To live in an apartment is so very Parisian, you may wonder if there even are any houses in Paris!
The fact is, there are houses within the city limits. Although to live in one is a rare privilege.
In this two-part blog, we take a look at the story behind house-living in Paris, from the past to the present day.
The early history of Paris houses
Paris is a city over 2000 years old. But the oldest house to survive history is far younger than that. It’s the stone house of Nicolas Flamel and dates from around 600 years ago. Although it’s now a restaurant, not a private home.
From the early modern period, few houses survive. A famous example is the former Hôtel Carnavalet. This medieval mansion dating from 1560 is now part of the Carnavalet museum.
There’s another glimpse of historic housing in the Marais, in the 3rd arrondissement (district). The charming timbered home at number 3 Volta Street may look medieval, but is actually a replica dating from 1644.
A new era of construction begins
By the 18th century, the population of Paris grew to 600,000 inhabitants. This made it one of the most populated cities in the western world.
To house them a new era of construction began, continuing in earnest for the next century. It averaged 250 new houses each year from 1821 to 1850.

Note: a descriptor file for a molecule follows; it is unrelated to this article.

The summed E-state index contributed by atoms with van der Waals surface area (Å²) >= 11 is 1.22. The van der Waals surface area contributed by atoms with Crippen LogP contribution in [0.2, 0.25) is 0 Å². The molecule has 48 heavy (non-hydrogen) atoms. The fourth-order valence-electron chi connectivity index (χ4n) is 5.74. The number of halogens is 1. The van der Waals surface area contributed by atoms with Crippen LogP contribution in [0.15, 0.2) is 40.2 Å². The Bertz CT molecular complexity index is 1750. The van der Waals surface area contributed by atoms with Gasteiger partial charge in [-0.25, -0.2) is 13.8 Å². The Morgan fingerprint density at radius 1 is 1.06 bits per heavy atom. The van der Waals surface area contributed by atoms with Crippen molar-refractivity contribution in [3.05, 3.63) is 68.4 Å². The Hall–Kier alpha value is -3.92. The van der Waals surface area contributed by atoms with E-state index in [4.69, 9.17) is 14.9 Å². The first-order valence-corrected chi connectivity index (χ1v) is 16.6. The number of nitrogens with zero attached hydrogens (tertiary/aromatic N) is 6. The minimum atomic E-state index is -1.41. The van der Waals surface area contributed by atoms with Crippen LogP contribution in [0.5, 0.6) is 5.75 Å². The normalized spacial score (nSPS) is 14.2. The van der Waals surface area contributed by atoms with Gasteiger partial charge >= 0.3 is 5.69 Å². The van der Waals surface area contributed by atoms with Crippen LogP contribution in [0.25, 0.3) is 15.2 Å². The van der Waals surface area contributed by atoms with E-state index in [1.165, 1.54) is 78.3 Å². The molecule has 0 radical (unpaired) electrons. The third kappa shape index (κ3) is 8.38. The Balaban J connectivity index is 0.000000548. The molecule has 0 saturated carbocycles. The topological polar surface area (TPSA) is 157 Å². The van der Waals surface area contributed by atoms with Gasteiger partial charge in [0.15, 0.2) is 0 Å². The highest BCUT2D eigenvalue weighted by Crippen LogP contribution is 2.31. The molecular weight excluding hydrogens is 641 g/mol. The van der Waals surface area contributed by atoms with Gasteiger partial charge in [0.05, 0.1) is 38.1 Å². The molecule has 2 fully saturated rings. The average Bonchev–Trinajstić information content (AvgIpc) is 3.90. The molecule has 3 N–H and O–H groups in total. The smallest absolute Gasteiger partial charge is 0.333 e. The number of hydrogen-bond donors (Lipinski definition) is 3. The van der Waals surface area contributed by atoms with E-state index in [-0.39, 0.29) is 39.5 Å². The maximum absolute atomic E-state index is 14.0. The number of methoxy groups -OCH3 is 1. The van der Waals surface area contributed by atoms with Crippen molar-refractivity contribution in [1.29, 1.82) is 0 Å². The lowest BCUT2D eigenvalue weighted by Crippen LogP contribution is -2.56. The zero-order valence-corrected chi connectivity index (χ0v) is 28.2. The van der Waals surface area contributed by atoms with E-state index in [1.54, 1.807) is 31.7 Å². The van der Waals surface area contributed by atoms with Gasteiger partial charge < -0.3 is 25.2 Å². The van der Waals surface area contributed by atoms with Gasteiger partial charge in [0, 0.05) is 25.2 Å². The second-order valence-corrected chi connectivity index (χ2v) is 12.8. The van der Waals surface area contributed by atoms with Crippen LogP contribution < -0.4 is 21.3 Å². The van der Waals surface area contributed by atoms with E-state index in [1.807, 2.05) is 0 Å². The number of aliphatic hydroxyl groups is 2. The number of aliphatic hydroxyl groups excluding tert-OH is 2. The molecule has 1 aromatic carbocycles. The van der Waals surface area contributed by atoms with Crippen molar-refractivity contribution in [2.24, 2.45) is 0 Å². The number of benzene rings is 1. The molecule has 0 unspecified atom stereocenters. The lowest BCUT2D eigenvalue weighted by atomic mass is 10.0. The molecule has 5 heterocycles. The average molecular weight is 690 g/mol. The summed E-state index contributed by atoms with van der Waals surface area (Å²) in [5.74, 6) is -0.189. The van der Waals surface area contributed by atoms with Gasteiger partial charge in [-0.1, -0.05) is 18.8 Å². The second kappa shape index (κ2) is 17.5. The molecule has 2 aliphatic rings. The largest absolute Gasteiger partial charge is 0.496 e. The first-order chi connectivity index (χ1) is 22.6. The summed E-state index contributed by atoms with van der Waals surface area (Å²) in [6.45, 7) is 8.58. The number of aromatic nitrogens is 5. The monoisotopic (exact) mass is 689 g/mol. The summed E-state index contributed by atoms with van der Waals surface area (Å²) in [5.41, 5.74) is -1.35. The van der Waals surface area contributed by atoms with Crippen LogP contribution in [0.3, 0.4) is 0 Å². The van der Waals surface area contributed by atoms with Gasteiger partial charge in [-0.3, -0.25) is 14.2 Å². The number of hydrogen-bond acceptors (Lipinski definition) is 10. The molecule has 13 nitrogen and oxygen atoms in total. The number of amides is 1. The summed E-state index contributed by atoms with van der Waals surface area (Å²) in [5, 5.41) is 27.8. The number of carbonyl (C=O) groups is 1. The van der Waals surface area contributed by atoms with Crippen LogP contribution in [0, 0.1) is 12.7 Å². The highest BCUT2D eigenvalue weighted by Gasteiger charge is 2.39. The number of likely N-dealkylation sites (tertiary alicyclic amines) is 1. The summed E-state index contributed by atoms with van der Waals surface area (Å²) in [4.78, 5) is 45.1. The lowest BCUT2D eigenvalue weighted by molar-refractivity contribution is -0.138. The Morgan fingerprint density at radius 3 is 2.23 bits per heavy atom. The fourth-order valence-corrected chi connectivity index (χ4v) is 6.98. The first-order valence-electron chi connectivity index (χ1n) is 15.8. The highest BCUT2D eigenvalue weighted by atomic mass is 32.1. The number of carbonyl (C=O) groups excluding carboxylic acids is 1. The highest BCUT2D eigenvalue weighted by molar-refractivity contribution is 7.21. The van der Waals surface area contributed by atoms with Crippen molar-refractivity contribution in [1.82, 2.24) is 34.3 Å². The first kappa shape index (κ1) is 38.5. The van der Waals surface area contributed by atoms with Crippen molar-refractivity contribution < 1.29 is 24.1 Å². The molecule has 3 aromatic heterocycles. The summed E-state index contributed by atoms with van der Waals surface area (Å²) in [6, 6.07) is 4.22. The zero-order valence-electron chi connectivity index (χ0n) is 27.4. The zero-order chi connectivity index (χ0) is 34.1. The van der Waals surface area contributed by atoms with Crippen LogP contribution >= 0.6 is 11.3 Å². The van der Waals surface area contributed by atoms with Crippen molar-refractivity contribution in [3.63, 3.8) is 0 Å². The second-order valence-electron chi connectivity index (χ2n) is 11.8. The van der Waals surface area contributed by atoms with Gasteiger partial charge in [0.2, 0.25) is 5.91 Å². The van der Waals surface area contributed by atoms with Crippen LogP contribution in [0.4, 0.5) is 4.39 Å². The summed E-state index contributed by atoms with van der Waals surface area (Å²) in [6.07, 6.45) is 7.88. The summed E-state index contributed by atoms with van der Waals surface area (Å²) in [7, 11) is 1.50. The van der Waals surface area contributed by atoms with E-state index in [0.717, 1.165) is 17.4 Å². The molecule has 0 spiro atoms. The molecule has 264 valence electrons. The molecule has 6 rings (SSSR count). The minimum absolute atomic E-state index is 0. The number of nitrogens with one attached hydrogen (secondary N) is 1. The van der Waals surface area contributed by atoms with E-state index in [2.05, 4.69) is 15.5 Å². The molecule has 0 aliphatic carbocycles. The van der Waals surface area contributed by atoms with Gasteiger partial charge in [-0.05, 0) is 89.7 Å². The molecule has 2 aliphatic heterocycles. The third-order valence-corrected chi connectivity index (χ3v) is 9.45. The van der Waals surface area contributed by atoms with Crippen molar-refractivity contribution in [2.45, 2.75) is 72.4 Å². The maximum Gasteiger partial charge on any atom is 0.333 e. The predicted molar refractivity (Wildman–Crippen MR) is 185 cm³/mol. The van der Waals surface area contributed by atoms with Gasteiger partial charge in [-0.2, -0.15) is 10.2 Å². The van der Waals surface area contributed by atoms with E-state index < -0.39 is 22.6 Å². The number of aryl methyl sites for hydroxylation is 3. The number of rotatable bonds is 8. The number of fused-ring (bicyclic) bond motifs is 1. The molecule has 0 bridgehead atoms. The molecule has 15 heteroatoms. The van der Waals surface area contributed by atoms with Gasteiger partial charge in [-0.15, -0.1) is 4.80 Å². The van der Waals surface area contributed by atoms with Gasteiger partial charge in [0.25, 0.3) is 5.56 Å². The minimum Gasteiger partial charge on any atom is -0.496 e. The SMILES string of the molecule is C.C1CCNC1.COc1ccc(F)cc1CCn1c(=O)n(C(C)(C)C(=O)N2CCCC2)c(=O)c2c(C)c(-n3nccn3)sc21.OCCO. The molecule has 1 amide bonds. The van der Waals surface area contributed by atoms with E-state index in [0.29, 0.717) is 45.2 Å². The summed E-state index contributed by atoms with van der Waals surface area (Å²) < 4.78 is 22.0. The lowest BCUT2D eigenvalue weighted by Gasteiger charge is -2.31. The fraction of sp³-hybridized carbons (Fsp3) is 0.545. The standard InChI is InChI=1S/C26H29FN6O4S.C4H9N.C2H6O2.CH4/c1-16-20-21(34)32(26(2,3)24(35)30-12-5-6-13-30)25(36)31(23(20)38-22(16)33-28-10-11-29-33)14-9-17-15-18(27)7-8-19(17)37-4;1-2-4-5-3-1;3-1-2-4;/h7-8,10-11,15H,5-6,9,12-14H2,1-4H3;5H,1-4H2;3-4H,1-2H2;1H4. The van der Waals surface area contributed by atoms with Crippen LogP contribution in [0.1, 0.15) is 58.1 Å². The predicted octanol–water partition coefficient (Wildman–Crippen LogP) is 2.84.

This includes the villas of Passy village in the 16th arrondissement, homes that still exist today.
But change was coming. And was going to alter the houses of Paris forever.
The rise of Haussmann
The name Haussmann is synonymous with the Paris we know today. Known as “The Demolisher”, from 1853 he destroyed around 20,000 old buildings, making way for his new vision.
Of course, many family houses vanished, but they were replaced by larger more ornate buildings with wrought iron balconies. Beautiful buildings that now typify the City of Light.
But under Haussmann’s redesign, single-family houses did not disappear completely. As the city grew and spread outwards, it absorbed some of the surrounding villages on the city outskirts.
These became the 18th, 19th and 20th arrondissements. Because of their history, they retain a village-like atmosphere, still seen today in areas such as Montmartre.
As Paris entered the 20th century, the way of living in the city changed yet again. Look out for part two of this blog, coming very soon.
Your own Paris home
For a house currently for sale in Paris, take a look at this townhouse with its impressive limestone facade. Located off Avenue Foch in the 16th arrondissement, the air conditioned property with elevator offers a private garden, terrace, swimming pool, gym and sauna.
Looking for your own Paris home? Whether it’s a chic apartment or indeed, an individual house, we can help.
So why not get in touch with the team at 56Paris today? Experts on all areas of the current property market, they’re on hand to offer free, no-obligation advice.
Photo credit: Sorin Craciun, Musée de Montmartre